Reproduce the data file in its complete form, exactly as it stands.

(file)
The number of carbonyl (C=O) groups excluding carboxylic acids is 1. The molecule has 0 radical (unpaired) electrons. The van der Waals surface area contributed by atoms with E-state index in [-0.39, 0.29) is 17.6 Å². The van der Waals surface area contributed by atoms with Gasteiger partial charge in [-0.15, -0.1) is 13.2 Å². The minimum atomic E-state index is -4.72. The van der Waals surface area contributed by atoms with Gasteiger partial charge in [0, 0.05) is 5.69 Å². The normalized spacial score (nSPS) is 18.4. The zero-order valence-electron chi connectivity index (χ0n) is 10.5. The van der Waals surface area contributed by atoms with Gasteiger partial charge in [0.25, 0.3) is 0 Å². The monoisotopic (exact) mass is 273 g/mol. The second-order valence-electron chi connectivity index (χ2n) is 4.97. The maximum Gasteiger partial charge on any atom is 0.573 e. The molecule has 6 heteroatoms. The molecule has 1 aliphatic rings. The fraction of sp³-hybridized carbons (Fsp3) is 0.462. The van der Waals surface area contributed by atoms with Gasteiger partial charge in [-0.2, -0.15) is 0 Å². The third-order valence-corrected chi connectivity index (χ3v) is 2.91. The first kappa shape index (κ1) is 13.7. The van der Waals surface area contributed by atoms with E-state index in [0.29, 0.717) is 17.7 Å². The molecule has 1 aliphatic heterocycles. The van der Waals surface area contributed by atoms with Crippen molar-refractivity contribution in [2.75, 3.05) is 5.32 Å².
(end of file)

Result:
The number of carbonyl (C=O) groups excluding carboxylic acids is 1. The molecule has 0 radical (unpaired) electrons. The van der Waals surface area contributed by atoms with E-state index in [-0.39, 0.29) is 17.6 Å². The van der Waals surface area contributed by atoms with Gasteiger partial charge in [-0.15, -0.1) is 13.2 Å². The minimum atomic E-state index is -4.72. The van der Waals surface area contributed by atoms with Gasteiger partial charge in [0, 0.05) is 5.69 Å². The normalized spacial score (nSPS) is 18.4. The zero-order valence-electron chi connectivity index (χ0n) is 10.5. The van der Waals surface area contributed by atoms with Gasteiger partial charge in [0.25, 0.3) is 0 Å². The monoisotopic (exact) mass is 273 g/mol. The second-order valence-electron chi connectivity index (χ2n) is 4.97. The maximum Gasteiger partial charge on any atom is 0.573 e. The molecule has 6 heteroatoms. The molecule has 1 aliphatic rings. The fraction of sp³-hybridized carbons (Fsp3) is 0.462. The van der Waals surface area contributed by atoms with Gasteiger partial charge in [-0.2, -0.15) is 0 Å². The third-order valence-corrected chi connectivity index (χ3v) is 2.91. The first kappa shape index (κ1) is 13.7. The van der Waals surface area contributed by atoms with E-state index in [0.29, 0.717) is 17.7 Å². The molecule has 1 aliphatic heterocycles. The van der Waals surface area contributed by atoms with Crippen molar-refractivity contribution in [2.75, 3.05) is 5.32 Å².